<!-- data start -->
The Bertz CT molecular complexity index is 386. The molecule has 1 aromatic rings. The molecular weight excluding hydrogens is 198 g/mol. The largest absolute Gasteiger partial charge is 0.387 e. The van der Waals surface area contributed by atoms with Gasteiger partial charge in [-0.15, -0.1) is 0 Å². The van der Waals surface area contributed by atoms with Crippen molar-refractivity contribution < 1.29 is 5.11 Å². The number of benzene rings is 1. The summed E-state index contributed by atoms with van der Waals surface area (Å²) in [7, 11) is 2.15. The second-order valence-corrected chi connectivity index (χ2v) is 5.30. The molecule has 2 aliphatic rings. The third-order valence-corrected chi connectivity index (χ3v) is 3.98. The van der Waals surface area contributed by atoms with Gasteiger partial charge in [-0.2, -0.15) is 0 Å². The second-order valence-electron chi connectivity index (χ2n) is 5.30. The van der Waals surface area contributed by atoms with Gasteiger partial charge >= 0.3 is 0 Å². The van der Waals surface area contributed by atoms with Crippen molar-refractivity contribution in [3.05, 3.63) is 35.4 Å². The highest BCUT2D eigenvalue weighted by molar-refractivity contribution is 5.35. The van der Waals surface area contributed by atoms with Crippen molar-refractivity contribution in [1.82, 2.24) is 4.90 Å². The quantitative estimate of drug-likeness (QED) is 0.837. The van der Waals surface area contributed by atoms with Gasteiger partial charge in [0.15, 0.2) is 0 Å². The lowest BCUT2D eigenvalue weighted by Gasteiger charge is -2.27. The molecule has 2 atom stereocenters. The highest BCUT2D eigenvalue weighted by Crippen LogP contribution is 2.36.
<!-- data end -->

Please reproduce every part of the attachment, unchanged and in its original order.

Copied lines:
The Bertz CT molecular complexity index is 386. The molecule has 1 aromatic rings. The molecular weight excluding hydrogens is 198 g/mol. The largest absolute Gasteiger partial charge is 0.387 e. The van der Waals surface area contributed by atoms with Gasteiger partial charge in [-0.15, -0.1) is 0 Å². The van der Waals surface area contributed by atoms with Crippen molar-refractivity contribution < 1.29 is 5.11 Å². The number of benzene rings is 1. The summed E-state index contributed by atoms with van der Waals surface area (Å²) in [7, 11) is 2.15. The second-order valence-corrected chi connectivity index (χ2v) is 5.30. The molecule has 2 aliphatic rings. The third-order valence-corrected chi connectivity index (χ3v) is 3.98. The van der Waals surface area contributed by atoms with Gasteiger partial charge in [-0.2, -0.15) is 0 Å². The second-order valence-electron chi connectivity index (χ2n) is 5.30. The van der Waals surface area contributed by atoms with Gasteiger partial charge >= 0.3 is 0 Å². The van der Waals surface area contributed by atoms with Crippen molar-refractivity contribution in [3.05, 3.63) is 35.4 Å². The highest BCUT2D eigenvalue weighted by molar-refractivity contribution is 5.35. The van der Waals surface area contributed by atoms with Crippen molar-refractivity contribution in [1.82, 2.24) is 4.90 Å². The quantitative estimate of drug-likeness (QED) is 0.837. The van der Waals surface area contributed by atoms with Gasteiger partial charge in [0.15, 0.2) is 0 Å². The lowest BCUT2D eigenvalue weighted by Gasteiger charge is -2.27. The molecule has 2 atom stereocenters. The highest BCUT2D eigenvalue weighted by Crippen LogP contribution is 2.36.